Tsai Ming-Liang's first feature in five years is a mysterious and alienating series of tableaus about the fragility of flesh and the smallness of humanity.
There's nothing I hate more than a review that's mostly plot description -- unless it's a movie that's mostly plot. To me, movies are primarily about images, and after that, behavior, emotions, ideas, and so on. If there's a story in there, swell, but for me, story is the MacGuffin, the excuse that seems important when you're watching the movie, but which turns out to be just a tiny part of the experience when it's over.
So, I've always tried to avoid anything beyond the most basic statement of a film's premise, and perhaps a description of its main characters, when writing about movies. Which is why I'm so disappointed that so many of the entries in the 2006 Toronto International Film Festival catalog ($34.17 Canadian -- though the US exchange rate is practically even now) give away far too much.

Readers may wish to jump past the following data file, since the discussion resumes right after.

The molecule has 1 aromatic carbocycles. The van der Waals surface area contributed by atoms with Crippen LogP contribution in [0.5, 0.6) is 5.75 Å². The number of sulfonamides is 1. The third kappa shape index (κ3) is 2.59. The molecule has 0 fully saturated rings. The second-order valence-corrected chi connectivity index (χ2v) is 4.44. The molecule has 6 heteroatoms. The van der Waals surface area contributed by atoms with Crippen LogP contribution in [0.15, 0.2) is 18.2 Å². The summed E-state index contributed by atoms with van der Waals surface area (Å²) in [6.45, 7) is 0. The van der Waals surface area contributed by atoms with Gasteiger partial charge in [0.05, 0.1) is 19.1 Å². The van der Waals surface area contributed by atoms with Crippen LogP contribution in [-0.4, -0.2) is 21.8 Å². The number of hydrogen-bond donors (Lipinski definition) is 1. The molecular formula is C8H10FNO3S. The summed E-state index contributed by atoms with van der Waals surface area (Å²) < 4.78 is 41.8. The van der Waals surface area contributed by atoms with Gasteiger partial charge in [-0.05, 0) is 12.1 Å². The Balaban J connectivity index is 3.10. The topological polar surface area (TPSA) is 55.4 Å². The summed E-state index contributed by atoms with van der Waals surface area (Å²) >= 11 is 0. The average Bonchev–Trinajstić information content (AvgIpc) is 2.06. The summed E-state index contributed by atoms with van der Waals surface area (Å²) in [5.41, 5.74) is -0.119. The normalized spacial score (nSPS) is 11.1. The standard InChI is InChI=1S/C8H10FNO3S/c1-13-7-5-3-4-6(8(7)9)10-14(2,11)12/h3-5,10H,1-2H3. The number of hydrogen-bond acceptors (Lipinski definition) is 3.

I know it's tough to write these things (I did it for years in Seattle). You have to describe enough to make the movie sound enticing enough to potential ticket-buyers. But this is a festival, and one of the glories of a festival is getting to see something that hasn't already been pre-sold and ruined by giveaway trailers and TV spots. So, to cite just one example, if anybody's intending to see "Day Night Day Night" in Toronto, don't read the catalog description!
This message came to me from a reader named Peter Svensland. He and a fr...
A new look at the role of hero and villain in Ridley Scott's "Blade Runner."
Part ten in Scout Tafoya's The Unloved series tackles "The Village."
White privilege, lived.